A den of iniquity.
|injury||Wrongdoing that violates another’s rights and is unjustly inflicted.|
She suffered an injury to her back.
|mischief||Harm or trouble caused by someone or something.|
She was bent on making mischief.
|nefariousness||The quality of being wicked.|
|pain||Emotional distress; a fundamental feeling that people try to avoid.|
She s in great pain.
|scathe||The act of damaging something or someone.|
It was cheering to hear that you had got through winter and diphtheria without scathe.
|sin||The 21st letter of the Hebrew alphabet.|
The human capacity for sin.
|sinfulness||Estrangement from god.|
His disregard for the sufferings of his fellow countrymen.
|torment||A feeling of intense annoyance caused by being tormented.|
The journey must have been a torment for them.
|trauma||Emotional shock following a stressful event or a physical injury, which may lead to long-term neurosis.|
The event is relived with all the accompanying trauma.
|vice||A specific form of evildoing.|
A mobile phone network is being used to peddle vice.
|wickedness||The quality of being disgusting to the senses or emotions.|
The wickedness of the regime.
|wrong||An unjust, dishonest, or immoral act.|
I have done you a great wrong.
|wrongdoing||Illegal or dishonest behaviour.|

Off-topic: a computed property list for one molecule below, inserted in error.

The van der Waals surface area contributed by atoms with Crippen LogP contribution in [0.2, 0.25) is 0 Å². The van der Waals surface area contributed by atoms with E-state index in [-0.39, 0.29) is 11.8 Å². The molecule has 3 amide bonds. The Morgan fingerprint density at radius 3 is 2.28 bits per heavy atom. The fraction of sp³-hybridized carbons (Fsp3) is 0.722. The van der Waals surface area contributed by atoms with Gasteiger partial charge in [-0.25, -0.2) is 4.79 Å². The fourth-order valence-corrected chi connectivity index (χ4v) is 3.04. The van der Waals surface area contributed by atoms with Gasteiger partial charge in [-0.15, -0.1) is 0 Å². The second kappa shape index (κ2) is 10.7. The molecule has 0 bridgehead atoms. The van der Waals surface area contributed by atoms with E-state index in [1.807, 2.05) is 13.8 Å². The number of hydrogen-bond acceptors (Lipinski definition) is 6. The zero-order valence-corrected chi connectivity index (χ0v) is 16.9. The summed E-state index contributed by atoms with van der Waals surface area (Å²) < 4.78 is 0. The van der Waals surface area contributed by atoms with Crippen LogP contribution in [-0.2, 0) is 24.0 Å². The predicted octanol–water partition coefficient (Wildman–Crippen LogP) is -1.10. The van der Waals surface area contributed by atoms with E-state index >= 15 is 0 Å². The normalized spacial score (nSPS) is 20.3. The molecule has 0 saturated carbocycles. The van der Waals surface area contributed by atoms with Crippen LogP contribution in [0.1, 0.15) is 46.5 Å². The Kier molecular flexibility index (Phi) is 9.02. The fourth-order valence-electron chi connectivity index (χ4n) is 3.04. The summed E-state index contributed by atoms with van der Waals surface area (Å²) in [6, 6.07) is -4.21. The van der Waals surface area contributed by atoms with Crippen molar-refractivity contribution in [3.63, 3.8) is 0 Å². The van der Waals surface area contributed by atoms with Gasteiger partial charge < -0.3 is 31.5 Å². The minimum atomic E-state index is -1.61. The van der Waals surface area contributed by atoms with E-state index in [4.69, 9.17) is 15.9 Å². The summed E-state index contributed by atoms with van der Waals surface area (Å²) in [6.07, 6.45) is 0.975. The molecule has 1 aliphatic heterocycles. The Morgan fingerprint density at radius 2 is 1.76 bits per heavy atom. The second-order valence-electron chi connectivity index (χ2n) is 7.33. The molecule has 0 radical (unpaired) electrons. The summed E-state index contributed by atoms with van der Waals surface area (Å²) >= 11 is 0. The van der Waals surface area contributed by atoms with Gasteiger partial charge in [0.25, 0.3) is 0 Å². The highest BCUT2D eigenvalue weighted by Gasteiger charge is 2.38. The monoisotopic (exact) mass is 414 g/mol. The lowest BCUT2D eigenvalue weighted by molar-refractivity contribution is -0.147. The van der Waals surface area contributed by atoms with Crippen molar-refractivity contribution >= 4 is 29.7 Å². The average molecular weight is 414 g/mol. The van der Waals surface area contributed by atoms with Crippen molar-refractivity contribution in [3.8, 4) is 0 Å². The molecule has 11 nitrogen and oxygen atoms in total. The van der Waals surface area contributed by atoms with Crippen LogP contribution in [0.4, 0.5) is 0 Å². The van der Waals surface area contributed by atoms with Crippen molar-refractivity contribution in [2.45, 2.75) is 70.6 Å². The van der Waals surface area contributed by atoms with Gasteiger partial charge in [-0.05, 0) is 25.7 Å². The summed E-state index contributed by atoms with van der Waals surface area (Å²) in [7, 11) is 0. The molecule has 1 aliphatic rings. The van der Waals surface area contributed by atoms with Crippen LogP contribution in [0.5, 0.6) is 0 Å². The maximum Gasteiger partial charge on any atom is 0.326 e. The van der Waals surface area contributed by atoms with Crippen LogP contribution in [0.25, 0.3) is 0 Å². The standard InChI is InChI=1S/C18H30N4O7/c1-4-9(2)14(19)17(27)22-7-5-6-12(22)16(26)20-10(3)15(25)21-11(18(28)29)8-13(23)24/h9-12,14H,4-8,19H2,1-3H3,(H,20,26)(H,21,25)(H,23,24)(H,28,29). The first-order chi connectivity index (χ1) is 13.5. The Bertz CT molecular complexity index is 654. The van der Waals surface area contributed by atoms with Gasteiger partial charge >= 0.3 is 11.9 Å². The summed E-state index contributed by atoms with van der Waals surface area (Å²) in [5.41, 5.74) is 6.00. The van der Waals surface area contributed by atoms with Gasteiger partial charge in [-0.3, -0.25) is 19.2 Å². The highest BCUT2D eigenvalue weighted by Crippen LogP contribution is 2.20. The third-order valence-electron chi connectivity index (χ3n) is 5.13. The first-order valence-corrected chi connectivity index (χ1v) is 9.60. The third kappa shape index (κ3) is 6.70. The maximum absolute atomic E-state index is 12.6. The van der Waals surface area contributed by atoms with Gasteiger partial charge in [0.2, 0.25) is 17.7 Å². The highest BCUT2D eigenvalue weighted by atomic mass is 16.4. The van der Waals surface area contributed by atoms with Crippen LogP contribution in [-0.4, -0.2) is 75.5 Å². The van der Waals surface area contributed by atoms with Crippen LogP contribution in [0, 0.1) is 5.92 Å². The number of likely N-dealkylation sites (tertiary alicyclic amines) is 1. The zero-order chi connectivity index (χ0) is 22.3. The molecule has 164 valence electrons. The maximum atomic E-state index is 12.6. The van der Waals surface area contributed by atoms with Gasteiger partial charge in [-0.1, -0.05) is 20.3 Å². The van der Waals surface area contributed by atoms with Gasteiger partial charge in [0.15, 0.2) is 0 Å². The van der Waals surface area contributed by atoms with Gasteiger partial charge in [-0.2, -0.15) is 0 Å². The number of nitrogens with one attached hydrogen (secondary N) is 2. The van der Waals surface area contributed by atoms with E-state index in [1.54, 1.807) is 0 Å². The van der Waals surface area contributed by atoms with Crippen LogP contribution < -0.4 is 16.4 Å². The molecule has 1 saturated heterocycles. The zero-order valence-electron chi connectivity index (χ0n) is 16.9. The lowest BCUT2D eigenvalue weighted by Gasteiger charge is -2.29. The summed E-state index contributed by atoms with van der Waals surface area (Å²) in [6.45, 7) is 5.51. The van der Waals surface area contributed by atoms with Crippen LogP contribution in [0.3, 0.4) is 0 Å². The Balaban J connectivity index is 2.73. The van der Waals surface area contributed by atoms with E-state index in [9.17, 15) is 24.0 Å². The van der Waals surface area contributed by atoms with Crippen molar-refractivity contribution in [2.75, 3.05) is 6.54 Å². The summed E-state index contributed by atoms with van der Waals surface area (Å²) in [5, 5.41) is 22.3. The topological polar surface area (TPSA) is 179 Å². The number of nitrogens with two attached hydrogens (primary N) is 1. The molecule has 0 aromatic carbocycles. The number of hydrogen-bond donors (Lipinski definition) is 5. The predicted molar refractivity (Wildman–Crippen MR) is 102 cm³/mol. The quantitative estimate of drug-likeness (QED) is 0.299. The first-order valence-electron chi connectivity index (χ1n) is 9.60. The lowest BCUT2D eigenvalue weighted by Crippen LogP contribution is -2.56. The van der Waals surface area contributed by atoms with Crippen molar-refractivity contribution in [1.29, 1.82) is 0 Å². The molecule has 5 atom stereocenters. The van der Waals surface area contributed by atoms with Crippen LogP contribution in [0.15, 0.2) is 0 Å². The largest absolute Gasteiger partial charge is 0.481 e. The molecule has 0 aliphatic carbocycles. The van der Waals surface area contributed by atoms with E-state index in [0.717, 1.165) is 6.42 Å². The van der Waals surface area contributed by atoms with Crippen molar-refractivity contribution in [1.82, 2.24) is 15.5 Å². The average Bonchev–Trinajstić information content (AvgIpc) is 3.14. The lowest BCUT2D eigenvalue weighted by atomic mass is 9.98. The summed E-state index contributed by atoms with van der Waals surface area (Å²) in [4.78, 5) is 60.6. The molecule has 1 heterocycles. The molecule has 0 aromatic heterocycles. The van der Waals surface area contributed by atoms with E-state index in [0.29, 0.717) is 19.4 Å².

Police have denied any wrongdoing.
Usage Examples of "Harm" as a noun
- I didn't mean to cause him any harm.
- I can't see any harm in it.
- It's unlikely to do much harm to the engine.
Harm as a Verb
Definitions of "Harm" as a verb
According to the Oxford Dictionary of English, “harm” as a verb can have the following definitions:
- Damage the health of.
- Have an adverse effect on.
- Physically injure.
- Cause or do harm to.
Synonyms of "Harm" as a verb (16 Words)
|abuse||Use foul or abusive language towards.|
The actress abused the policeman who gave her a parking ticket.
|do violence to||Be sufficient; be adequate, either in quality or quantity.|
|handle roughly||Act on verbally or in some form of artistic expression.|
|hurt||Hurt the feelings of.|
High interest rates are hurting the local economy.
|inflict pain on||Impose something unpleasant.|